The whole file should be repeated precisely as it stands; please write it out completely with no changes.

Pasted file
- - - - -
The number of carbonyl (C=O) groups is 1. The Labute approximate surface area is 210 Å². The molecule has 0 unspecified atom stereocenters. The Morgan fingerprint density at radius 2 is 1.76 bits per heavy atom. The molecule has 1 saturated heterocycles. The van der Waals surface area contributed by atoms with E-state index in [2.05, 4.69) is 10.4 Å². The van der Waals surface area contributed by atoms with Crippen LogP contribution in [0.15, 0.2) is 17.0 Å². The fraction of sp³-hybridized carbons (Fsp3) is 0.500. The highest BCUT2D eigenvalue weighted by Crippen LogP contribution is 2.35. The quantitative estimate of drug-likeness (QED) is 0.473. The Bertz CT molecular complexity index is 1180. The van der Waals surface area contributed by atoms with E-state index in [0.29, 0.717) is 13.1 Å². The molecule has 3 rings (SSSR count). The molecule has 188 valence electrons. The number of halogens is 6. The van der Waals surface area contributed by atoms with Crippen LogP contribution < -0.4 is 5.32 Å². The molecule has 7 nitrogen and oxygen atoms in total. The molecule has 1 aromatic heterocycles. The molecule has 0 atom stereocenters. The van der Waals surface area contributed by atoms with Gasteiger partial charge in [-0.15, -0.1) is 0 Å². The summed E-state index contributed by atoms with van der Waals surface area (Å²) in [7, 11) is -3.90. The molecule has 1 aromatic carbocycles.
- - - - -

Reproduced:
The number of carbonyl (C=O) groups is 1. The Labute approximate surface area is 210 Å². The molecule has 0 unspecified atom stereocenters. The Morgan fingerprint density at radius 2 is 1.76 bits per heavy atom. The molecule has 1 saturated heterocycles. The van der Waals surface area contributed by atoms with E-state index in [2.05, 4.69) is 10.4 Å². The van der Waals surface area contributed by atoms with Crippen LogP contribution in [0.15, 0.2) is 17.0 Å². The fraction of sp³-hybridized carbons (Fsp3) is 0.500. The highest BCUT2D eigenvalue weighted by Crippen LogP contribution is 2.35. The quantitative estimate of drug-likeness (QED) is 0.473. The Bertz CT molecular complexity index is 1180. The van der Waals surface area contributed by atoms with E-state index in [0.29, 0.717) is 13.1 Å². The molecule has 3 rings (SSSR count). The molecule has 188 valence electrons. The number of halogens is 6. The van der Waals surface area contributed by atoms with Crippen LogP contribution < -0.4 is 5.32 Å². The molecule has 7 nitrogen and oxygen atoms in total. The molecule has 1 aromatic heterocycles. The molecule has 0 atom stereocenters. The van der Waals surface area contributed by atoms with Gasteiger partial charge in [-0.15, -0.1) is 0 Å². The summed E-state index contributed by atoms with van der Waals surface area (Å²) in [7, 11) is -3.90. The molecule has 1 aromatic carbocycles.